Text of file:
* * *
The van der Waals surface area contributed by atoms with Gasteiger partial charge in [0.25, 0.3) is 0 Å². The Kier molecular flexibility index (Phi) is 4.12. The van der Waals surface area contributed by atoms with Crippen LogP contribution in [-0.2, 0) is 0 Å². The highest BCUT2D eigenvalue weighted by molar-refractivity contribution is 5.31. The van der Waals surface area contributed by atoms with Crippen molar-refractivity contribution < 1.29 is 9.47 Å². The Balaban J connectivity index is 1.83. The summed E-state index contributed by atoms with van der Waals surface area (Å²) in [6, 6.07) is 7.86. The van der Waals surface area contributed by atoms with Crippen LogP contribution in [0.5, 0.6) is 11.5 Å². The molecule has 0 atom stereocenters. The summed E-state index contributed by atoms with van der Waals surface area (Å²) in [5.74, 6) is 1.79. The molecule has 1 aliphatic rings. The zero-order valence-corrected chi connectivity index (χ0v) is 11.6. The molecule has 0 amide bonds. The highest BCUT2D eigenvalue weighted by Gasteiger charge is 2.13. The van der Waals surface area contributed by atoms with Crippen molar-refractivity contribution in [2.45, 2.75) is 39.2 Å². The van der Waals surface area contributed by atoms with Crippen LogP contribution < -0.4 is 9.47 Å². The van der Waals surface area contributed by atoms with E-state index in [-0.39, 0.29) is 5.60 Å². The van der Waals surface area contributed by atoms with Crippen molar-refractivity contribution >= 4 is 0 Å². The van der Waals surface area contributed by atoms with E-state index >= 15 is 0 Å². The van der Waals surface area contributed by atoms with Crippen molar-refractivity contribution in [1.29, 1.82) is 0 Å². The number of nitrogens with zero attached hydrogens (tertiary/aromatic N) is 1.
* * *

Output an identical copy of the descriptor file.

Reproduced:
The van der Waals surface area contributed by atoms with Gasteiger partial charge in [0.25, 0.3) is 0 Å². The Kier molecular flexibility index (Phi) is 4.12. The van der Waals surface area contributed by atoms with Crippen LogP contribution in [-0.2, 0) is 0 Å². The highest BCUT2D eigenvalue weighted by molar-refractivity contribution is 5.31. The van der Waals surface area contributed by atoms with Crippen molar-refractivity contribution < 1.29 is 9.47 Å². The Balaban J connectivity index is 1.83. The summed E-state index contributed by atoms with van der Waals surface area (Å²) in [6, 6.07) is 7.86. The van der Waals surface area contributed by atoms with Crippen LogP contribution in [0.5, 0.6) is 11.5 Å². The molecule has 0 atom stereocenters. The summed E-state index contributed by atoms with van der Waals surface area (Å²) in [5.74, 6) is 1.79. The molecule has 1 aliphatic rings. The zero-order valence-corrected chi connectivity index (χ0v) is 11.6. The molecule has 0 amide bonds. The highest BCUT2D eigenvalue weighted by Gasteiger charge is 2.13. The van der Waals surface area contributed by atoms with Crippen molar-refractivity contribution in [2.45, 2.75) is 39.2 Å². The van der Waals surface area contributed by atoms with Crippen LogP contribution < -0.4 is 9.47 Å². The van der Waals surface area contributed by atoms with E-state index in [-0.39, 0.29) is 5.60 Å². The van der Waals surface area contributed by atoms with Crippen molar-refractivity contribution >= 4 is 0 Å². The van der Waals surface area contributed by atoms with E-state index >= 15 is 0 Å². The van der Waals surface area contributed by atoms with Crippen molar-refractivity contribution in [1.29, 1.82) is 0 Å². The number of nitrogens with zero attached hydrogens (tertiary/aromatic N) is 1.